Bookkeeping may be performed using paper and a pen or pencil but the vast majority of organizations use computer software.

Single / Double-entry

Two common bookkeeping methods used by businesses and other organizations are the single-entry bookkeeping system and the double-entry bookkeeping system. Single-entry bookkeeping uses only income and expense accounts, recorded primarily in a Revenue and Expense Journal. Single-entry bookkeeping is adequate for many small businesses. Double-entry bookkeeping requires posting (recording) each transaction twice, using debits and credits.

Bookkeeper

A bookkeeper (or book-keeper), sometimes called an accounting clerk in the United States, is a person who records the day-to-day financial transactions of an organization. A bookkeeper is usually responsible for writing up the "daybooks." The daybooks consist of purchase, sales, receipts and payments. The bookkeeper is responsible for ensuring all transactions are recorded in the correct daybook, suppliers ledger, customer ledger and general ledger. The bookkeeper brings the books to the trial balance stage. An accountant may prepare the income statement and balance sheet using the trial balance and ledgers prepared by the bookkeeper.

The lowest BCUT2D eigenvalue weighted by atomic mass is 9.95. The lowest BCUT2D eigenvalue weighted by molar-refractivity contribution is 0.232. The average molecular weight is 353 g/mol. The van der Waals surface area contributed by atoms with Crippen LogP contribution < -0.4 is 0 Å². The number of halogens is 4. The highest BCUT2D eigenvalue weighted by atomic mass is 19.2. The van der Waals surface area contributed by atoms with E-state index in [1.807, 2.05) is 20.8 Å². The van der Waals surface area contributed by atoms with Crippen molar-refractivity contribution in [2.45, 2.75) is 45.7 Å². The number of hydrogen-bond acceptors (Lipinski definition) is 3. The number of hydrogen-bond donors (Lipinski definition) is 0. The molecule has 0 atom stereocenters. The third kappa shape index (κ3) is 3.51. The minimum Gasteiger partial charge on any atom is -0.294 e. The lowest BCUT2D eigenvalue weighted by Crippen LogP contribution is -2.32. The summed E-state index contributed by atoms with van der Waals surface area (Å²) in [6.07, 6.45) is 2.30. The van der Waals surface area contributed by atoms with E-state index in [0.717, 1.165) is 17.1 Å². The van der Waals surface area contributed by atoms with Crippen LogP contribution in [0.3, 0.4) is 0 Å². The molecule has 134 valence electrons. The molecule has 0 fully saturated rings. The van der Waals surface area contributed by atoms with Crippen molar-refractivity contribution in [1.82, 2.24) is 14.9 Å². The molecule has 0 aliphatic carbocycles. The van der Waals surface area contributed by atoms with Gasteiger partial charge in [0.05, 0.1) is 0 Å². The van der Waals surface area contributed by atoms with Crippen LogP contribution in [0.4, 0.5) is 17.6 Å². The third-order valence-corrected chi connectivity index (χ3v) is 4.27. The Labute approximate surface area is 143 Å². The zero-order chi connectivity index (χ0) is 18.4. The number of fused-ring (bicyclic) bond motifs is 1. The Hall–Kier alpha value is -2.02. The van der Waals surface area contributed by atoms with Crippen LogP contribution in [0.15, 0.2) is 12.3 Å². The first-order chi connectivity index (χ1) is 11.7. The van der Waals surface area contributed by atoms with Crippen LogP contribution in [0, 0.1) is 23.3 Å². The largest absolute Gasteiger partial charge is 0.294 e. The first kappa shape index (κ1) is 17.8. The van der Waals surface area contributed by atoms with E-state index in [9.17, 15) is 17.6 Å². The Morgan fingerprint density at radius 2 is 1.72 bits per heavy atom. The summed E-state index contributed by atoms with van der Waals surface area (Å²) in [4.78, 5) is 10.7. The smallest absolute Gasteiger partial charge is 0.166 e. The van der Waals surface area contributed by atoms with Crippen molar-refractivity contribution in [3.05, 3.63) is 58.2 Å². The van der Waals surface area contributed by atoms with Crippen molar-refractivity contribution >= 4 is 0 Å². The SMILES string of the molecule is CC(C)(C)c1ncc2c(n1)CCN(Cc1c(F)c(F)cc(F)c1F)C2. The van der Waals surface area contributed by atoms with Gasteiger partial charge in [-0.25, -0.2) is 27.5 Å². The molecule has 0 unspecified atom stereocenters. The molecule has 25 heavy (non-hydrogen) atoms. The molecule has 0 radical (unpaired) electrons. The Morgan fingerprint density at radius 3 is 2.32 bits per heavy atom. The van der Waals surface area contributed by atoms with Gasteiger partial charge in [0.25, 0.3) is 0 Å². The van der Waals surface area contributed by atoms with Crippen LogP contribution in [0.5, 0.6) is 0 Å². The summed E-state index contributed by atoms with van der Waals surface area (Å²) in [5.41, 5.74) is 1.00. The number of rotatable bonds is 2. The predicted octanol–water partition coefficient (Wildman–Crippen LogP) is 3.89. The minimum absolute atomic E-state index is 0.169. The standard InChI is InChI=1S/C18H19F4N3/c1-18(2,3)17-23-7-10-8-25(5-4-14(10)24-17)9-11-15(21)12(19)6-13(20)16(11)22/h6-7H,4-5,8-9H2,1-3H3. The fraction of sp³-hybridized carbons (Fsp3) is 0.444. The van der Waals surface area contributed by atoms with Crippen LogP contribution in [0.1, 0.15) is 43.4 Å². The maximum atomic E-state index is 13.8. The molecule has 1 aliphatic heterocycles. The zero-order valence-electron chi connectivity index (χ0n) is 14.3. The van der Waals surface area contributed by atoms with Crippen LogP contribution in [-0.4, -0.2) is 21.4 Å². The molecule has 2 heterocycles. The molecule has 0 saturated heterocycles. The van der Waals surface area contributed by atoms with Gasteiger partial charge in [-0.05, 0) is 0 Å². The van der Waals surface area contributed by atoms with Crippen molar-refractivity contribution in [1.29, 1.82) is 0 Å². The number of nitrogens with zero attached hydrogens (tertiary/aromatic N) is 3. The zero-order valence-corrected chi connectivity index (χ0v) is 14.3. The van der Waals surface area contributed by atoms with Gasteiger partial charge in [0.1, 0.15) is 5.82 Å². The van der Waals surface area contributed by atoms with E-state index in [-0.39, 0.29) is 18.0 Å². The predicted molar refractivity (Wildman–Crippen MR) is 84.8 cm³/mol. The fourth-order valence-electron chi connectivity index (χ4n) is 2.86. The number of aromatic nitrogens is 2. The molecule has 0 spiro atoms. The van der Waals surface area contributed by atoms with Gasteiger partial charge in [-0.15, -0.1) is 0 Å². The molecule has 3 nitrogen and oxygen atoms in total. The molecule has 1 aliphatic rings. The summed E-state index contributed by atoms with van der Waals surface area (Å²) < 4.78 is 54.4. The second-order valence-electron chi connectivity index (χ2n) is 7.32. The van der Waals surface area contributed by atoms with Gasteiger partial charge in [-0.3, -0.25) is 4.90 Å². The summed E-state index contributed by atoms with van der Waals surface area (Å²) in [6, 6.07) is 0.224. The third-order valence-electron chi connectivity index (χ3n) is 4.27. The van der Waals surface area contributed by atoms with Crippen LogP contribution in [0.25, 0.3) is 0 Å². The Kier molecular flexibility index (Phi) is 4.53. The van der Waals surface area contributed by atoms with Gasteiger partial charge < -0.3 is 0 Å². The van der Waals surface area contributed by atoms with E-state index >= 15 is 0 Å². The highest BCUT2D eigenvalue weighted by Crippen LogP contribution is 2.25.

Single account bookkeeping

Simple bookkeeping for individuals and families involves recording income, expenses and current balance in a cash record book or a checking account register.

Sample checking account register (United States, 2003)

¤AD-Automatic Deposit ¤AP-Automatic Payment ¤ATM-Teller Machine ¤DC-Debit Card
NUMBER
OR CODE
DATE TRANSACTION DESCRIPTION PAYMENT AMOUNT  /  FEE DEPOSIT AMOUNT BALANCE
balance forward 1331 85
AD 3/15 paycheck 1823 56 3155 41
AP 3/26 electricity 104 31 3051 10
704 3/26 car registration 58 50 2992 60
ATM 3/30 cash withdrawal 100 00 1.00 2891 60
DC 4/2 groceries 127 35 2764 25

Single-entry bookkeeping